The supplement related to this article is available online at:

Author contributions

EYL, AMD, MDH, and ST conceived of the project and manuscript. GS performed the filter sample collection and gravimetric analysis, WTP directed the OC-EC and PAH measurements and analysis, and EYL performed the FTIR measurements. EYL, GS, WMC, JJJ, WTP, and ST contributed further data curation. AMD, JJJ, MDH, LMR, and ST provided resources and/or acquired financial support for the project. EYL, AY, and ST provided and implemented code and supporting algorithms and code components and prepared data visualization. EYL, AMD, MDH, and ST provided oversight and leadership responsibility for research planning and execution, including mentorship. EYL, AY, WMC, MDH, and ST contributed to the initial draft, and all authors contributed to the review and editing of the written manuscript.

Competing interests

The contact author has declared that none of the authors has any competing interests.


The views expressed in this article/chapter are those of the authors and do not necessarily represent the views or policies of the U.S. Environmental Protection Agency. Mention of trade names or commercial products does not constitute endorsement or recommendation for use.

Publisher’s note: Copernicus Publications remains neutral with regard to jurisdictional claims made in the text, published maps, institutional affiliations, or any other geographical representation in this paper. While Copernicus Publications makes every effort to include appropriate place names, the final responsibility lies with the authors.


The authors thank the U.S. Environmental Protection Agency Office of Air Quality Planning and Standards for their administrative support and the Office of Research and Development for Quality Assurance support.

Financial support

This research has been supported by the Schweizerischer Nationalfonds zur Förderung der Wissenschaftlichen Forschung (grant no. 200021_172923).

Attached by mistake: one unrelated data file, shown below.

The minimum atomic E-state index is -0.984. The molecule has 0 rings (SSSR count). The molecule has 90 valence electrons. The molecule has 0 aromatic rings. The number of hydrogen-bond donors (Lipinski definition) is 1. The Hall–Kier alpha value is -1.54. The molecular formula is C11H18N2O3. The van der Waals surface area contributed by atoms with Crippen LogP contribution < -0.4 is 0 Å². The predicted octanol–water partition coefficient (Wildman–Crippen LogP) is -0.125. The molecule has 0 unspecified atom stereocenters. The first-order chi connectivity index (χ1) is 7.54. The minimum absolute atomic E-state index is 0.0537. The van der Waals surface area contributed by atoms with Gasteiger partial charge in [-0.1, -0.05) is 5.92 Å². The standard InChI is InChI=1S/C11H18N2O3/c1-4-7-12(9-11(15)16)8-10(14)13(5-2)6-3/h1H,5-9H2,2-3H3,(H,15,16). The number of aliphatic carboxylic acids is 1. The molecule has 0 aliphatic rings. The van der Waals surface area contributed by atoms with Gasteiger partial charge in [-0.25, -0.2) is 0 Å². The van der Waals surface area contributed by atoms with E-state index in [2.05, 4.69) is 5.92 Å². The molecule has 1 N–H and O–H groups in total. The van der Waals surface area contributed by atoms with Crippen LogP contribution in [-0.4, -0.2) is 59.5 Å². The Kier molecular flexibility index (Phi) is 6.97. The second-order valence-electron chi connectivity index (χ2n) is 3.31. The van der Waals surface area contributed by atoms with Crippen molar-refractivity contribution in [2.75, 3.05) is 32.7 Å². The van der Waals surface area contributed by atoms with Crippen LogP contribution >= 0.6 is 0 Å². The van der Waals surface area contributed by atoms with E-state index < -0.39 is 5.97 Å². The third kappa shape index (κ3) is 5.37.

Review statement

This paper was edited by Rebecca Washenfelder and reviewed by two anonymous referees.


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Yazdani, A., Dudani, N., Takahama, S., Bertrand, A., Prévôt, A. S. H., El Haddad, I., and Dillner, A. M.: Characterization of primary and aged wood burning and coal combustion organic aerosols in an environmental chamber and its implications for atmospheric aerosols, Atmos. Chem. Phys., 21, 10273–10293,, 2021b. a, b, c, d

Yazdani, A., Dudani, N., Takahama, S., Bertrand, A., Prévôt, A. S. H., El Haddad, I., and Dillner, A. M.: AMS and FTIR spectra of primary and aged fine PM from wood burning and coal combustion, Zenodo [data set],, 2021. a

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Short summary
Infrared spectroscopy is a cost-effective measurement technique to characterize the chemical composition of organic aerosol emissions. This technique differentiates the organic matter emission factor from different fuel sources by their characteristic functional groups. Comparison with collocated measurements suggests that polycyclic aromatic hydrocarbon concentrations in emissions estimated by conventional chromatography may be substantially underestimated.